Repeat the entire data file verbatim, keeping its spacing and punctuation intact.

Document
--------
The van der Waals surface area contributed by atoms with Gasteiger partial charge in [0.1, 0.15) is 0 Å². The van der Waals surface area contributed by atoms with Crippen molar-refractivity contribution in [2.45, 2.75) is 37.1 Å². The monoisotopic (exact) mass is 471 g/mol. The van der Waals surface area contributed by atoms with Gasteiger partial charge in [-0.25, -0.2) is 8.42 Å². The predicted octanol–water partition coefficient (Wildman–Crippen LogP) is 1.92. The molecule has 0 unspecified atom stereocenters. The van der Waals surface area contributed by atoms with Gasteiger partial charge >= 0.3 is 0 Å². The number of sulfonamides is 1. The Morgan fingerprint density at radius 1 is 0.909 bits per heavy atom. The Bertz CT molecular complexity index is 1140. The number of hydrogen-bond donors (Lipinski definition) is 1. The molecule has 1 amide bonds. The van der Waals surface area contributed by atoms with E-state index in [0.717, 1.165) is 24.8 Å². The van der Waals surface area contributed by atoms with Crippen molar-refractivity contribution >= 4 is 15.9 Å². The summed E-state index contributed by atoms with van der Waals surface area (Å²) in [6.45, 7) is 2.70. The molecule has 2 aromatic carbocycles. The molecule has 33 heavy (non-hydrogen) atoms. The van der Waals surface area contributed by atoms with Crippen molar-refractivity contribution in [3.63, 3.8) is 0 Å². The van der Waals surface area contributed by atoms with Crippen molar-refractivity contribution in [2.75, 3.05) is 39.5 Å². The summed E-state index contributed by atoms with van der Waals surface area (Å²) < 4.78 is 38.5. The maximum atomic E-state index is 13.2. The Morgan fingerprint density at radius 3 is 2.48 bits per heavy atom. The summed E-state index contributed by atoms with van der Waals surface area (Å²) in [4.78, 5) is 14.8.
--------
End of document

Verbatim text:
The van der Waals surface area contributed by atoms with Gasteiger partial charge in [0.1, 0.15) is 0 Å². The van der Waals surface area contributed by atoms with Crippen molar-refractivity contribution in [2.45, 2.75) is 37.1 Å². The monoisotopic (exact) mass is 471 g/mol. The van der Waals surface area contributed by atoms with Gasteiger partial charge in [-0.25, -0.2) is 8.42 Å². The predicted octanol–water partition coefficient (Wildman–Crippen LogP) is 1.92. The molecule has 0 unspecified atom stereocenters. The van der Waals surface area contributed by atoms with Gasteiger partial charge >= 0.3 is 0 Å². The number of sulfonamides is 1. The Morgan fingerprint density at radius 1 is 0.909 bits per heavy atom. The Bertz CT molecular complexity index is 1140. The number of hydrogen-bond donors (Lipinski definition) is 1. The molecule has 1 amide bonds. The van der Waals surface area contributed by atoms with E-state index in [0.717, 1.165) is 24.8 Å². The van der Waals surface area contributed by atoms with Crippen molar-refractivity contribution >= 4 is 15.9 Å². The summed E-state index contributed by atoms with van der Waals surface area (Å²) in [6.45, 7) is 2.70. The molecule has 2 aromatic carbocycles. The molecule has 33 heavy (non-hydrogen) atoms. The van der Waals surface area contributed by atoms with Crippen molar-refractivity contribution in [3.63, 3.8) is 0 Å². The van der Waals surface area contributed by atoms with Crippen molar-refractivity contribution in [2.75, 3.05) is 39.5 Å². The summed E-state index contributed by atoms with van der Waals surface area (Å²) < 4.78 is 38.5. The maximum atomic E-state index is 13.2. The Morgan fingerprint density at radius 3 is 2.48 bits per heavy atom. The summed E-state index contributed by atoms with van der Waals surface area (Å²) in [4.78, 5) is 14.8.